Tax accountants and attorneys started getting phone calls first thing Monday morning, all with the same question: how President Donald Trump’s executive order allowing temporary deferment of employee payroll taxes would affect them.
Already, “there was considerable turmoil and uncertainty in the payroll world in the last four months. And now, from a time and energy standpoint of administrating, this is more onerous” in terms of compliance, said Adam Goehring, a partner at the accounting and consulting firm Baker Tilly of the deferment. “Employers have questions.”
So do employees. If their employers allow the deferment and they accept it, how will they account for that tax liability next year?
Taxes, amounting to 6.2% of pay, are taken out of workers’ paychecks and paid to the government by employers to fund Social Security.
In a nutshell, the deferment acts like a zero-interest loan for those who make less than $104,000 — one that could add up to $40 billion a month to workers’ paychecks during the last four months of the year, JPMorgan Chase said in a research note.
But it is not a tax holiday, Goehring stressed.
Workers will need to pay those taxes next year, and the deferment will at the least mean complex changes to employers’ payroll systems. It also might be expensive to enact.
The president had been pushing for a payroll tax cut in negotiations with Congress over coronavirus aid. After those negotiations fell apart, he enacted executive orders Saturday for the payroll tax deferment and for the government to pay out $400 a week to displaced workers (75% from federal-aid money, 25% from states).
Right now, it’s up to companies to decide whether to follow the directive on the tax deferment.
Companies are unsure what they will do. Spokespeople for Target and Xcel said the companies are studying what the executive order means for them.
Accountants and tax attorneys said they expect the Treasury to issue details soon to help guide employees and employers and to provide enough time for companies to change their computerized payroll services.
Mary Streitz, a tax attorney and partner at Dorsey & Whitney, said some employers may decide to forgo the president’s program and continue withholding payroll taxes from each employee’s paycheck.
“There is a lot of discussion that that is the best option,” she said. “Employers are in a bind.”
Unless Congress intervenes, employers by law are responsible for the payroll taxes. “Right now, there isn’t a mechanism for the employee to pay directly to the U.S. Treasury,” Streitz said.
If workers fail to pay the money back, it could put employers “between a rock and a hard place,” she said. “I assume the Treasury will tell the employer to collect it from the employees later. But even that will create heartburn for the employees later.”
How much later is another question not answered yet, Goehring said.
Businesses “want to know how much time and energy will their payroll tax departments have to spend to implement this?” Goehring said. “They are already [slapping their foreheads] with all the tax credits and the employer payroll tax deferral implemented since the pandemic began.”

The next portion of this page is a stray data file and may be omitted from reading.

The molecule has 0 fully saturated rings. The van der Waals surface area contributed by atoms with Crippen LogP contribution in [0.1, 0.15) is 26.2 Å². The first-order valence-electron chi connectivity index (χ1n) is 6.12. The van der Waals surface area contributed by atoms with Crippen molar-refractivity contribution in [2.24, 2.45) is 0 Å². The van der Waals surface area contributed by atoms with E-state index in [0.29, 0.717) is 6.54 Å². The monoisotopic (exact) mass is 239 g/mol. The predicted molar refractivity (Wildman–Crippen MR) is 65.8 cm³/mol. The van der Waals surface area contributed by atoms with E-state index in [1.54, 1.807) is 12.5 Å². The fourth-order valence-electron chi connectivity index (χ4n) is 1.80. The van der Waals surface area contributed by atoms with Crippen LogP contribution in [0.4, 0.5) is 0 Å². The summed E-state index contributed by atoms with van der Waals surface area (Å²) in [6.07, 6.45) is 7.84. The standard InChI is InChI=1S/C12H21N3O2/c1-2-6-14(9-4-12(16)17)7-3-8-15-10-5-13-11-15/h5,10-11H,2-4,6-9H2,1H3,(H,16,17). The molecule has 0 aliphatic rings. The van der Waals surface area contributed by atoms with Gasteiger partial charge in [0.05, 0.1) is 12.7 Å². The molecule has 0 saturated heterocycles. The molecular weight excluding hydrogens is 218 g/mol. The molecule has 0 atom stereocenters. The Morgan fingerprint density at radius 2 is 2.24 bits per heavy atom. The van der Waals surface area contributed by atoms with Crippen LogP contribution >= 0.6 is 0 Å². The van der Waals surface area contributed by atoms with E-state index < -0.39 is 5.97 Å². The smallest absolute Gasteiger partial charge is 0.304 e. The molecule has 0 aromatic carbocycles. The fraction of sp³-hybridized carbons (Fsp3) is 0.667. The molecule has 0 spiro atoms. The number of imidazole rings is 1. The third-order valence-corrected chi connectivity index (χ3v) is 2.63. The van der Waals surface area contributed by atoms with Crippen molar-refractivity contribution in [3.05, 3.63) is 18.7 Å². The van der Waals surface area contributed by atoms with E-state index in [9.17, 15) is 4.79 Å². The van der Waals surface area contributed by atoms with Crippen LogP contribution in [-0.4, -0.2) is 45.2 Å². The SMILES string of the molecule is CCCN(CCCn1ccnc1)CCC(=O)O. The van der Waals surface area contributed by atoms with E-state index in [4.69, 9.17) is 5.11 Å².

Several different tax credits, plus emergency paid-leave changes, have complicated financial books already, he said.
Law firms across the Twin Cities said they are waiting to get additional information from the Treasury before launching educational campaigns about Trump’s latest rule change. Some firms will use webinars or e-mail alerts to help employers know that the September implementation date is coming.
Trump said if he is re-elected, the deferral would be forgiven. But that is not the law at this time, and companies must plan for now, Streitz said.
If it did become permanent, accountants said companies always could cut checks to employees for the withheld pay.
“It’s a little bit of a risk that Congress may not act, and if you’re deferring a significant amount of taxes, the reality is, a few months later, you’re going to have to come up with that cash and pay those taxes,” Pete Isberg — vice president of government relations for ADP, a payroll specialist that serves more than 800,000 businesses — told the New York Times.
The rollout itself may be expensive and time-consuming for businesses. The payroll tax rate does not usually change in the middle of the year, Isberg said, and the shift would require businesses to reprogram computer systems that can be balky.
“Things of this magnitude normally take six months or so for orderly programming,” Isberg said. “So there will be some employers that just never get this done just from a technical perspective if they have systems that are old or difficult to maintain.”
John Erhart, chairman of Fredrikson & Byron’s tax and business planning department in Minneapolis, said it’s best for workers to keep the reality right now in mind, not what might happen with acts of Congress.
“Everyone should really understand that right now, this is a deferral, not a permanent forgiveness,” he said. “Some employees will say, ‘I just don’t want to bother with that.’ But the question is what are the consequences of not doing that. There are a lot of unanswered questions.”
Includes reporting by the New York Times and Star Tribune staff writers Nicole Norfleet and Mike Hughlett.